House Armed Services votes to make Pentagon rename Confederate-named bases in a year

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The House Armed Services Committee has approved an amendment to the annual defense policy bill that would require the Pentagon to strip Confederate names from bases and other property within one year.

The amendment, offered by Reps. Anthony Brown (D-Md.) and Don Bacon (R-Neb.), was approved 33-23 as the committee considers its version of the National Defense Authorization Act (NDAA).

The vote fell largely along party lines, with just Bacon and Rep. Paul Mitchell (R-Mich.) crossing party lines to support it.

“A vast majority of Americans support this, a vast majority of members of Congress support this, and a vast majority of senior leadership, both civilian and military, at the Department of Defense and the service components seek this change,” Brown said. “We’re grappling with the country’s painful past and must acknowledge that the history and cause of the Confederacy is centered on slavery and oppression. Highly visible instances of racial violence and racism have underscored the immediate need for change.”

The committee vote comes after President Trump threatened to veto the NDAA if it includes a requirement to rename bases.

“I will Veto the Defense Authorization Bill if the Elizabeth “Pocahontas” Warren (of all people!) Amendment, which will lead to the renaming (plus other bad things!) of Fort Bragg, Fort Robert E. Lee, and many other Military Bases from which we won Two World Wars, is in the Bill!” Trump tweeted late Tuesday night.

Trump was referring to an amendment, sponsored by Sen. Elizabeth Warren (D-Mass.), that is in the Senate’s version of the NDAA. Warren’s amendment, which was approved by the Senate Armed Services Committee in a voice vote, would require the bases be renamed within three years.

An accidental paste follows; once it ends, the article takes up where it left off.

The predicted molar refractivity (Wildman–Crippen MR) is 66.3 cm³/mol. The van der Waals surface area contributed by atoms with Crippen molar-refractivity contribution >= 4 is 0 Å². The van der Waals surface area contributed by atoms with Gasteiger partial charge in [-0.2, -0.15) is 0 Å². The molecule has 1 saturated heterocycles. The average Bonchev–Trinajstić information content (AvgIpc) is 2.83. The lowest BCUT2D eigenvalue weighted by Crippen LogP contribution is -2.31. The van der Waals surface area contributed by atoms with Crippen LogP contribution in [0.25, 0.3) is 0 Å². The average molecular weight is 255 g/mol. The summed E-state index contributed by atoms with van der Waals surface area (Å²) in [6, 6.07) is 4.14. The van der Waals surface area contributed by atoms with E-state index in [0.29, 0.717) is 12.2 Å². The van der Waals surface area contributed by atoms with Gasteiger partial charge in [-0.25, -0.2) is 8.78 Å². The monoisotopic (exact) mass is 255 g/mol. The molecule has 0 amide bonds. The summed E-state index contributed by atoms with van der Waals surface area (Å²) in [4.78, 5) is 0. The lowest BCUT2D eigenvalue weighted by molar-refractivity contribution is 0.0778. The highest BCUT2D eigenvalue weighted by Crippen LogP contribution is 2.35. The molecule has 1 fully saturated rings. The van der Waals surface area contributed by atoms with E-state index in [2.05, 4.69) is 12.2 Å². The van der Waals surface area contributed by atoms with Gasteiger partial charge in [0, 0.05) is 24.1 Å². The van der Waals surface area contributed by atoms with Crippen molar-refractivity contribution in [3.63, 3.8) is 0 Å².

The debate over Confederate symbols and names has been reignited amid nationwide protests on racial injustices sparked by the death of George Floyd, an unarmed Black man who died in Minneapolis police custody.

The Army has 10 bases named for Confederate military generals and a colonel. The service said last month it was open to renaming the bases, but days later Trump said he would “not even consider” doing so.

In addition to requiring military property be renamed in a year, the Brown-Bacon amendment would require the Pentagon to identify which properties to rename within 60 days.

It would also require a report within 90 days on the process the Pentagon will use to choose new names, an explanation of whether the Pentagon will create an advisory panel to guide the process, a description of how it will get public input on the names, and a timeline for the renaming consistent with the one-year deadline.

The committee also shot down an amendment from Rep. Mac Thornberry (Texas), the top Republican on the committee, that would have softened the Brown-Bacon amendment by extending the timeline to two years and given community boards the ability to opt out of changing names, among other differences. The committee voted largely along party lines, 23-33 against Thornberry’s proposal.

Thornberry argued his amendment would have allowed for greater local input on the issue.

“There’s been a lot of good that has come in recent weeks from a greater focus and increased understanding of lingering racial bias in this country,” Thornberry said. “Because we’re in the lawmaking business we tend to first turn to legal mandates. And sometimes that’s necessary, but sometimes rather than just decide ourselves and dictate to the country, if we can prod discussion, if we can encourage that sort of self examination, it’s going to have deeper and longer lasting effects.”

Updated at 11:25 p.m.

Tags Anthony Brown Confederate army bases Confederate statues Donald Trump Elizabeth Warren George Floyd George Floyd death George Floyd protests Mac Thornberry National Defense Authorization Act Paul Mitchell
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